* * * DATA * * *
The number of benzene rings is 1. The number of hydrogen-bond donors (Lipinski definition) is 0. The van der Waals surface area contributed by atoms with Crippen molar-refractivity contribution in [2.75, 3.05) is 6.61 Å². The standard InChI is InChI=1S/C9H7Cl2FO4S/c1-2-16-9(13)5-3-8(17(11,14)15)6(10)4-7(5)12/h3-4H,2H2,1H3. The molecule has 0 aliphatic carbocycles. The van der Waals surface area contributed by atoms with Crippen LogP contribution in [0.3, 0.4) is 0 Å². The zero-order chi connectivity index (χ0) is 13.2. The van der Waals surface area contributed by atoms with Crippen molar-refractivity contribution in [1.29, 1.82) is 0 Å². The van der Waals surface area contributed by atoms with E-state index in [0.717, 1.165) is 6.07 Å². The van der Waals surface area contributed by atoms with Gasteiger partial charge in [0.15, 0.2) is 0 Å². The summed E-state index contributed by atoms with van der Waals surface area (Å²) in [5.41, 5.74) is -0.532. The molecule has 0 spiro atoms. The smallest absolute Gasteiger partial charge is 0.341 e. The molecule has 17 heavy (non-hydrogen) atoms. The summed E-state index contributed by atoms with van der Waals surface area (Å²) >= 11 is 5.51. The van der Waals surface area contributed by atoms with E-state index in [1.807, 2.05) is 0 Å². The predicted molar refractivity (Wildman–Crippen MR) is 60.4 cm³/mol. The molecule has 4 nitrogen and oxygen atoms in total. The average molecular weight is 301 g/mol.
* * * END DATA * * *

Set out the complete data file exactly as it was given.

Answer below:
The number of benzene rings is 1. The number of hydrogen-bond donors (Lipinski definition) is 0. The van der Waals surface area contributed by atoms with Crippen molar-refractivity contribution in [2.75, 3.05) is 6.61 Å². The standard InChI is InChI=1S/C9H7Cl2FO4S/c1-2-16-9(13)5-3-8(17(11,14)15)6(10)4-7(5)12/h3-4H,2H2,1H3. The molecule has 0 aliphatic carbocycles. The van der Waals surface area contributed by atoms with Crippen LogP contribution in [0.3, 0.4) is 0 Å². The zero-order chi connectivity index (χ0) is 13.2. The van der Waals surface area contributed by atoms with Crippen molar-refractivity contribution in [1.29, 1.82) is 0 Å². The van der Waals surface area contributed by atoms with E-state index in [0.717, 1.165) is 6.07 Å². The van der Waals surface area contributed by atoms with Gasteiger partial charge in [0.15, 0.2) is 0 Å². The summed E-state index contributed by atoms with van der Waals surface area (Å²) in [5.41, 5.74) is -0.532. The molecule has 0 spiro atoms. The smallest absolute Gasteiger partial charge is 0.341 e. The molecule has 17 heavy (non-hydrogen) atoms. The summed E-state index contributed by atoms with van der Waals surface area (Å²) >= 11 is 5.51. The van der Waals surface area contributed by atoms with E-state index in [1.807, 2.05) is 0 Å². The predicted molar refractivity (Wildman–Crippen MR) is 60.4 cm³/mol. The molecule has 4 nitrogen and oxygen atoms in total. The average molecular weight is 301 g/mol.